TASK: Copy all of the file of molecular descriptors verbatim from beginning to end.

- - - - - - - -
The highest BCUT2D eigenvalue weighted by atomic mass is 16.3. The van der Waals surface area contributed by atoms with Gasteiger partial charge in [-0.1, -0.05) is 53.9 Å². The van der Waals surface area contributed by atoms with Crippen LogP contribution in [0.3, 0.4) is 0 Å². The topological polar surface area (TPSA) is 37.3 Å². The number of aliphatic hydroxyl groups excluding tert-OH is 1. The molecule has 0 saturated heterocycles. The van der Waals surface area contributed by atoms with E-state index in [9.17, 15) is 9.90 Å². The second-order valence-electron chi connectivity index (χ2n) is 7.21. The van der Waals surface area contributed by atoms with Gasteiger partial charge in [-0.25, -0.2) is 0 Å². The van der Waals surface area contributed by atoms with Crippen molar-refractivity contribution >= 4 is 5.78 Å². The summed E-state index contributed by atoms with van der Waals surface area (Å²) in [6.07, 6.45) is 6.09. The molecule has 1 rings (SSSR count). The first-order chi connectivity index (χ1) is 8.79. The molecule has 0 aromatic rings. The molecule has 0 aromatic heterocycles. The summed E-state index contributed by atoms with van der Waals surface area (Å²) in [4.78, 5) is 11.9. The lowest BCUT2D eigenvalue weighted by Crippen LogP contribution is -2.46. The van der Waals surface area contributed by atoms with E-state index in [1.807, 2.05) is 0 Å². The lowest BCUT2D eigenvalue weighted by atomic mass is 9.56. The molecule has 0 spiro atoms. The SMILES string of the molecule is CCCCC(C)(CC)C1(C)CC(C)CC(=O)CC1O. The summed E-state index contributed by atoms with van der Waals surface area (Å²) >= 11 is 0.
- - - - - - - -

The highest BCUT2D eigenvalue weighted by atomic mass is 16.3. The van der Waals surface area contributed by atoms with Gasteiger partial charge in [-0.1, -0.05) is 53.9 Å². The van der Waals surface area contributed by atoms with Crippen LogP contribution in [0.3, 0.4) is 0 Å². The topological polar surface area (TPSA) is 37.3 Å². The number of aliphatic hydroxyl groups excluding tert-OH is 1. The molecule has 0 saturated heterocycles. The van der Waals surface area contributed by atoms with E-state index in [9.17, 15) is 9.90 Å². The second-order valence-electron chi connectivity index (χ2n) is 7.21. The van der Waals surface area contributed by atoms with Gasteiger partial charge in [-0.25, -0.2) is 0 Å². The van der Waals surface area contributed by atoms with Crippen molar-refractivity contribution >= 4 is 5.78 Å². The summed E-state index contributed by atoms with van der Waals surface area (Å²) in [6.07, 6.45) is 6.09. The molecule has 1 rings (SSSR count). The first-order chi connectivity index (χ1) is 8.79. The molecule has 0 aromatic rings. The molecule has 0 aromatic heterocycles. The summed E-state index contributed by atoms with van der Waals surface area (Å²) in [4.78, 5) is 11.9. The lowest BCUT2D eigenvalue weighted by Crippen LogP contribution is -2.46. The van der Waals surface area contributed by atoms with E-state index in [1.807, 2.05) is 0 Å². The lowest BCUT2D eigenvalue weighted by atomic mass is 9.56. The molecule has 0 spiro atoms. The SMILES string of the molecule is CCCCC(C)(CC)C1(C)CC(C)CC(=O)CC1O. The summed E-state index contributed by atoms with van der Waals surface area (Å²) >= 11 is 0.